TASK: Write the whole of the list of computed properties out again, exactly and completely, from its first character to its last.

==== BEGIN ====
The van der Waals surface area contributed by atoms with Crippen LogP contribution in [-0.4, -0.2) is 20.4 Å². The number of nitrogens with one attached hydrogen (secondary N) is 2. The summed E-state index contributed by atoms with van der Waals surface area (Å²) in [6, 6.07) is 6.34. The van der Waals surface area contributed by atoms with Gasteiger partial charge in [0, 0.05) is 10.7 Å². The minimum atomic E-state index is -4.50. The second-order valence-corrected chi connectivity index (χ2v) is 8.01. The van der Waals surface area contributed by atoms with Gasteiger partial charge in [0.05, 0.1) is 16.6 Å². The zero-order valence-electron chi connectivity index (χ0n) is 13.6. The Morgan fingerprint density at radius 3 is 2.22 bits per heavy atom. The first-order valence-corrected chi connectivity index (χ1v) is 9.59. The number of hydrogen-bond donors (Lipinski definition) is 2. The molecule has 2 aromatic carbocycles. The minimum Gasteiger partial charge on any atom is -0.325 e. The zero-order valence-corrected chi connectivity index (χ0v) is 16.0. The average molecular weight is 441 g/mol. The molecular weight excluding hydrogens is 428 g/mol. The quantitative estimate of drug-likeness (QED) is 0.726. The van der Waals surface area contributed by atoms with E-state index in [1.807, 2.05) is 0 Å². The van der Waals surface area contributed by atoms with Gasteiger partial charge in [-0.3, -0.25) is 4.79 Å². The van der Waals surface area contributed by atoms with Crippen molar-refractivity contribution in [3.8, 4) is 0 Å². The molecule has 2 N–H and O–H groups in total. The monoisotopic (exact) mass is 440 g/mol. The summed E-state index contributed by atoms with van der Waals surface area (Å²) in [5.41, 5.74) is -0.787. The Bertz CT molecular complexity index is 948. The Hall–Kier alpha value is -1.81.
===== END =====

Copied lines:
The van der Waals surface area contributed by atoms with Crippen LogP contribution in [-0.4, -0.2) is 20.4 Å². The number of nitrogens with one attached hydrogen (secondary N) is 2. The summed E-state index contributed by atoms with van der Waals surface area (Å²) in [6, 6.07) is 6.34. The van der Waals surface area contributed by atoms with Gasteiger partial charge in [0, 0.05) is 10.7 Å². The minimum atomic E-state index is -4.50. The second-order valence-corrected chi connectivity index (χ2v) is 8.01. The van der Waals surface area contributed by atoms with Gasteiger partial charge in [0.05, 0.1) is 16.6 Å². The zero-order valence-electron chi connectivity index (χ0n) is 13.6. The Morgan fingerprint density at radius 3 is 2.22 bits per heavy atom. The first-order valence-corrected chi connectivity index (χ1v) is 9.59. The number of hydrogen-bond donors (Lipinski definition) is 2. The molecule has 2 aromatic carbocycles. The minimum Gasteiger partial charge on any atom is -0.325 e. The zero-order valence-corrected chi connectivity index (χ0v) is 16.0. The average molecular weight is 441 g/mol. The molecular weight excluding hydrogens is 428 g/mol. The quantitative estimate of drug-likeness (QED) is 0.726. The van der Waals surface area contributed by atoms with E-state index in [1.807, 2.05) is 0 Å². The van der Waals surface area contributed by atoms with Gasteiger partial charge in [-0.3, -0.25) is 4.79 Å². The van der Waals surface area contributed by atoms with Crippen molar-refractivity contribution in [3.8, 4) is 0 Å². The molecule has 2 N–H and O–H groups in total. The monoisotopic (exact) mass is 440 g/mol. The summed E-state index contributed by atoms with van der Waals surface area (Å²) in [5.41, 5.74) is -0.787. The Bertz CT molecular complexity index is 948. The Hall–Kier alpha value is -1.81.